Diana, still our god­dess of beauty

Miami Herald - - FRONT PAGE -

ing. Maybe if we keep re­liv­ing the story, the end­ing will be dif­fer­ent, but it never is be­cause worWhat

is it about the month of ship based on ex­ter­nals is al­ways Au­gust that finds so many bound to dis­ap­point. celebri­ties dy­ing? Beauty cov­ers a mul­ti­tude of

Just this month we’ve seen sins, and Diana, like all of us, had the pass­ing of Glen Camp­bell, plenty of them. We for­give her Barbara Cook, Dick Gre­gory mul­ti­ple af­fairs and her ma­nipuand Jerry Lewis. Thomas Meel­a­tive tac­tics be­cause we love her han, who wrote the book for looks. She makes us feel good the mu­si­cal “An­nie,” died last still. We de­sire her even in death. week. A decade ago, the fem­i­nist

Mar­i­lyn Mon­roe died in Auwriter Ger­maine Greer penned gust 1962 (though she “lives” on a dev­as­tat­ingly hon­est es­say for in so many ways). Elvis Pres­ley The Sun­day Times that pen­e­trat­died in Au­gust 1977. He, too, lives ed the makeup, the clothes, the on, though it now costs $28.75 jewels and the im­age: just to walk by his burial plot at ‘When Diana pre­sented her­self Grace­land. to her ador­ing public as a guile

Au­gust is also awash in im­less girl who fell in love with a ages and re­mem­brances of Dichap who just hap­pened to be ana, Princess of Wales, who died heir to the English throne, only in a car crash in Paris 20 years to have her in­no­cent young love ago, on Aug. 31, 1997. Chan­nel 4 spurned, she was act­ing a lie.’ in Bri­tain re­cently aired videoGreer says that in adult­hood tape of Diana, taken dur­ing sesDiana be­came ‘more, rather than sions with her voice coach, Peter less, de­vi­ous.’ It is a char­ac­ter Set­te­len, in which she dis­cussed as­sess­ment her ador­ing dis­ci­her fail­ing mar­riage and her af­ples are pre­pared to over­look. fair with for­mer Army Cap­tain And then Greer writes this exJohn He­witt. On the 10th an­plo­sive line: ‘ The story of how niver­sary of her death, I wrote she emerged from her dowdy a col­umn about Diana and the chrysalis to be­come the peocult of beauty. Those who wor­ple’s princess is of­ten told, but ship her im­age still re­mind me what is sel­dom as­sessed is just of those who once wor­shipped how much of a per­for­mance this false god­desses. Very­was.’lit­tle­has changed. We are pre­pared to be­lieve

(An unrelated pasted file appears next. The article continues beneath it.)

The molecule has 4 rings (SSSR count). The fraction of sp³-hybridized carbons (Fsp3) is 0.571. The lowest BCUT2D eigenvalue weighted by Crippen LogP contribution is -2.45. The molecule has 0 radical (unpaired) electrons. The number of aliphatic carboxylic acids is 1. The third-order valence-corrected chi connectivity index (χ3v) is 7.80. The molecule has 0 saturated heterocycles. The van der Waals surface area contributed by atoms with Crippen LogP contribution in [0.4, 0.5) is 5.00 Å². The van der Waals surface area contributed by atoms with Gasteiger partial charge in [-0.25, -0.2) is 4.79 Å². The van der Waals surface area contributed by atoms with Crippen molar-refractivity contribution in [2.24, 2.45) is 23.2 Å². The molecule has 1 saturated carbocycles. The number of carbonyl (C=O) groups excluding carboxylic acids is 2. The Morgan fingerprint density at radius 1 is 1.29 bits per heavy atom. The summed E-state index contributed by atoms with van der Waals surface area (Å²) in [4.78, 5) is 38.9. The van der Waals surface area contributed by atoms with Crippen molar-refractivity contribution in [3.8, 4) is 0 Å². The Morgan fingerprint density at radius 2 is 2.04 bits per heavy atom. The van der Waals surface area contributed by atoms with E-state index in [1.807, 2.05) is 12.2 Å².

“Diana is our god­dess of beaulies if they af­firm our deep­est ty. Her im­age on the cover of de­sire to feel good, if not about Peo­ple mag­a­zine guar­an­teed roour­selves, then about a god­dess bust sales. We can’t get enough of statue that can be as de­void of that face, the clothes, or the fairy spir­i­tual power as the false gods tale story with an un­happy end- cre­ated by pa­gan peo­ples.

Sup­pose Diana had been the mis­tress of Prince Charles and Camilla were his first wife. If Camilla and not Diana had been killed in that Paris tun­nel would the out­pour­ing of grief from peo­ple who never met her have been as great? Surely not.

No one cel­e­brates or el­e­vates plain­ness; less so, good­ness. Con­sider the power of the beauty cult . . . Ca­ble net­works em­ploy Bar­bie-doll wannabes who are blondes with short skirts and ap­par­ently lit­tle self-re­spect. They are all in­ter­change­able parts, vir­tu­ally in­dis­tin­guish­able from one an­other. Most speak in cliches and have trou­ble ad-lib­bing any­thing that isn’t writ­ten for them in the teleprompter, but the lip gloss and hair look great. They are the fan­tasies of ag­ing male man­age­ment and mid­dle-school boys, or am I be­ing re­dun­dant?

“The Diana cult will con­tinue un­til some­one younger with a bet­ter story re­places her. The public al­ways wants a bet­ter and younger story. Con­sider the mu­si­cal “Chicago,” when public at­ten­tion and fa­vor quickly pass from Velma Kelly to Roxie Hart and then to yet an­other woman with a more ex­cit­ing nar­ra­tive.

Ger­maine Greer con­cludes by writ­ing that Diana was a ‘des­per­ate woman seek­ing ap­plause.’ No won­der so many still love her, be­cause they are seek­ing the same thing.” Tri­bune Con­tent Agency

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